Governance of patient registries

Patient registries, which were designed for patients with shared characteristics, have been an important source of the data needed to assess clinical performance, provide health technology assessment or assess policy implications on a local, regional, national and in some cases international level. As a result, hundreds of registries have been set up, ranging from paper based spread-sheets in a physician’s office to international rare disease initiatives coupling clinical and genetic data as well as bio-banks.
In the last fifteen years information technology has enabled clinicians to collect, share, compare and analyse large amounts of patient data.
A recent EU-funded project has produced a set of Guidelines to provide practical advice on how to set up and manage patient registries as well as to enable secondary use of data for public health policy and research. These Guidelines should make life easier for those setting up new registries or redesigning already functioning registries and those exchanging data across registries.
To read the full 232 page Guidelines on the website

European eHealth Network

The Joint Action to support the eHealth Network (JAseHN) was launched in 2015 and is now in the process of setting up a cross-border network to exchange Patient Summaries and ePrescriptions, by focusing on the following objectives:

  • enable seamless cross-border care and secure access to patient health information between European healthcare systems, particularly with respect to the exchange of Patient Summary and ePrescription.
  • contribute to patient safety by reducing the frequency of medical errors and by providing quick access to patient health information, as well as by increasing the accessibility of a patient’s own prescriptions, also when abroad.
  • provide medical personnel with life-saving information in emergency situations and reduce the repetition of diagnostic procedures.

To read more about JAseHN and download their leaflet from the website

E-health in practice

A new report gives an overview of the developments and benefits of using e-health, with 29 cases from across the European Region.

E-health is a broad concept, defined as the use of electronic means to deliver information, resources and services related to health. Many terms are included in e-health, such as:

  • electronic health records;
  • mobile health, or m-health;
  • telehealth or telemedicine;
  • health-related e-learning;
  • social media for health;
  • health data analysis and “big data”

The following examples illustrate different uses of e-health:

Improving appointment systems in the former Yugoslav Republic of Macedonia

Before 2011, patients in Skopje experienced long waiting times to see doctors and have diagnostic tests. The MojTermin (My Time) system made it possible to book appointments online and receive text message reminders and for decision-makers to access a live dashboard to see referrals, prescriptions and requests in real time. The system was so successful in reducing waiting times that it rapidly expanded from a pilot project to become a key part of public and private health care in the former Yugoslav Republic of Macedonia.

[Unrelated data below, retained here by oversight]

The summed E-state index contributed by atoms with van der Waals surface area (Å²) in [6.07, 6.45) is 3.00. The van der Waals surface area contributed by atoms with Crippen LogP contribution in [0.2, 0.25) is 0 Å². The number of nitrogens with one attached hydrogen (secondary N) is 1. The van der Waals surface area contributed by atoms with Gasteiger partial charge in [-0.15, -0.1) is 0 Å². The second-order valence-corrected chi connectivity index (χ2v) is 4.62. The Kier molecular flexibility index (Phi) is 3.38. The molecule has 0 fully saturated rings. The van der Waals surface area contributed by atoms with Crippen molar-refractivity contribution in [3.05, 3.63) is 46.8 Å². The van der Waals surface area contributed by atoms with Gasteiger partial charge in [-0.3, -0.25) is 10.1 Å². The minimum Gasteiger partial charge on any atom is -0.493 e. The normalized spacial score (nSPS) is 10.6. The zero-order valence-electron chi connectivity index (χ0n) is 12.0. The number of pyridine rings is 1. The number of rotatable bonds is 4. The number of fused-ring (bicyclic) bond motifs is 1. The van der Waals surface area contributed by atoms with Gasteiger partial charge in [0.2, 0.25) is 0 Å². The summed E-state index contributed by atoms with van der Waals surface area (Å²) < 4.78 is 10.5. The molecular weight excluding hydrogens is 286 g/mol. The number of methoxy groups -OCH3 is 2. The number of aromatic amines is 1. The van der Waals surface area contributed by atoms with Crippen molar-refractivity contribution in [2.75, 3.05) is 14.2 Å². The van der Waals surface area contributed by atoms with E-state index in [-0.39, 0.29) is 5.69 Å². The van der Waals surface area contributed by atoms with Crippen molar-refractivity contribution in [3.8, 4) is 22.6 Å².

First nationwide electronic health record system 

Estonia launched its electronic record system in 2008, becoming the first country in the world to fully implement such a system nationwide, with records covering an individual’s medical history from birth to death. Information on the health of 1.35 million people (98% of the population) is now in the system, and e-prescriptions account for 98% of all prescriptions issued. The electronic record system forms part of the broader eEstonia electronic public services, which, in addition to e-health, include e-taxes, e-schools, e-commercial registries and e-elections.

Training medical students in using a multilingual, virtual, simulated patient

11 countries in the Region have created a multilingual, virtual, simulated “patient” that responds and behaves in the same way as a real patient being seen in a primary care setting. It can be used by medical students in different countries with different languages. The system simulates a clinical interview with a virtual patient presenting with symptoms of one or a combination of illnesses.

To read the report From Innovation to Implementation on the website

eHealth guidelines for nurses

The EU-funded Ens4Care project has developed five guidelines for European nurses and social workers on how to use eHealth for:

  • promoting a healthy lifestyle and prevention
  • clinical practice
  • skills development for advanced roles
  • integrated care
  • nurse ePrescribing.

The ENS4Care network brought together 24 partners from all over Europe, with a mix of professional associations in nursing and social care, nursing regulators and unions, informal carers, patients, researchers and research communities, civil society representatives and industry. They collected a total of 122 existing good practices of using eHealth tools by nurses and social workers at both national and regional levels.